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Lightning Safety

 

The odds of being struck by lightning in Canada are lower than one in a million. Yet each year, six to 12 Canadians are killed by lightning and many more are injured.

 

A lightning guideline is the "30-30" rule: (http://sirc.ca/resources/weather, SIRC and Environment Canada)

  • When you can count 30 seconds or less between lightning and thunder, head for safe shelter
  • Remain sheltered for 30 minutes after the last clap of thunder.

30 Seconds:

When there are fewer than 30 seconds between the flash of lightning and the rumble of thunder, you should seek immediate shelter in a well-constructed building. If no such building is nearby, then the best choice is to get into a hard-topped vehicle such as a car, van or RV. If you are caught outside and cannot quickly get to a building or vehicle, then you should do the following:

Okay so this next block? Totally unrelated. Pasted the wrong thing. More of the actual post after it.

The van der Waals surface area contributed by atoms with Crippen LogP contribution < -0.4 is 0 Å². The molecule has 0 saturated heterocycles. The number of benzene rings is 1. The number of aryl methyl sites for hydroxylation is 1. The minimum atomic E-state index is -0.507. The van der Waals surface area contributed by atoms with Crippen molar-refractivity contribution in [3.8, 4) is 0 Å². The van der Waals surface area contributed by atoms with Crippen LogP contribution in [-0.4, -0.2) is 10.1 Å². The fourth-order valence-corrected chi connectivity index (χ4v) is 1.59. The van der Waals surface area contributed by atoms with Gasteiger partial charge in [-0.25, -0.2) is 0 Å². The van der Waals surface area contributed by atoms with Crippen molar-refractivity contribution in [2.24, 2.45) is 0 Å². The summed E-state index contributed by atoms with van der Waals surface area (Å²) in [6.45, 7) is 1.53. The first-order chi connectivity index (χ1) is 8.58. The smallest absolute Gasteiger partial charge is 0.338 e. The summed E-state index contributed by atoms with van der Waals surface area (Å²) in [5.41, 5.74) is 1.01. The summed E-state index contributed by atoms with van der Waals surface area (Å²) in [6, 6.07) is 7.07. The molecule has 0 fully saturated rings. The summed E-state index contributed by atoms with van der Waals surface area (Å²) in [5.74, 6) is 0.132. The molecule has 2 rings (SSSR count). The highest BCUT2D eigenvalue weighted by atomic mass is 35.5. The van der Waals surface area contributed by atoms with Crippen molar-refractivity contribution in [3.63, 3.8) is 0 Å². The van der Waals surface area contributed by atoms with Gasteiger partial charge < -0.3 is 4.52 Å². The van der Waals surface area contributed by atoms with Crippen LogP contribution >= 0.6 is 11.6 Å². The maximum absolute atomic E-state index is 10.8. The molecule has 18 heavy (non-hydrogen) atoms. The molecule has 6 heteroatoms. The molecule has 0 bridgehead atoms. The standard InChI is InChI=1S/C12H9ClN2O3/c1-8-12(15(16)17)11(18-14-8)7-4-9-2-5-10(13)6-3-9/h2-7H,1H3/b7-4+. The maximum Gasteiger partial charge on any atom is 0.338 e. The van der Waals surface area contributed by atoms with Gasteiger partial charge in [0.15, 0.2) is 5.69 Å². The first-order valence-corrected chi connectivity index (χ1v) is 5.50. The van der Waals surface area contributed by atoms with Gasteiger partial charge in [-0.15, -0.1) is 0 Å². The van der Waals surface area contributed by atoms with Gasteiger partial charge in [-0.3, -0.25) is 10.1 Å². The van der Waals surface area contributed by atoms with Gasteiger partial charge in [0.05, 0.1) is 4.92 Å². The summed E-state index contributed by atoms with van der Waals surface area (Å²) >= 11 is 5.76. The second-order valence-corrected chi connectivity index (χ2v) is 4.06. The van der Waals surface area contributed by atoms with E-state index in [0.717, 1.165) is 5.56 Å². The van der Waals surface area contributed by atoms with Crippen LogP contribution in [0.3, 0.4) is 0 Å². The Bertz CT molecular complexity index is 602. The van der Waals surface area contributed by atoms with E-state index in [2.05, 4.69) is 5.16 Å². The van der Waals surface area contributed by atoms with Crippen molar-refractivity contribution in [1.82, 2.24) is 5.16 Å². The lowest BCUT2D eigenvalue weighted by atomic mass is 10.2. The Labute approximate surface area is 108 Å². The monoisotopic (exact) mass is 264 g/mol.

•     Avoid being the tallest object around;
  •     Avoid being NEAR the tallest object around (i.e. an isolated tree);
  •     Avoid being near objects that conduct an electrical charge (metal fence, power lines, golf clubs, fishing rod, etc.);
  •     Get out of, or off, the water
30 Minutes:

Maintain lightning safety precautions for 30 minutes after the last flash of lightning or rumble of thunder. There have been a number of documented cases of lightning striking the ground many kilometres away from a thunderstorm, even though the storm may be moving away.

 

Canadian Lightning Danger Map - Ontario; Government of Canada 

 

Lightning Safety; Environment and Climate, Canada

 
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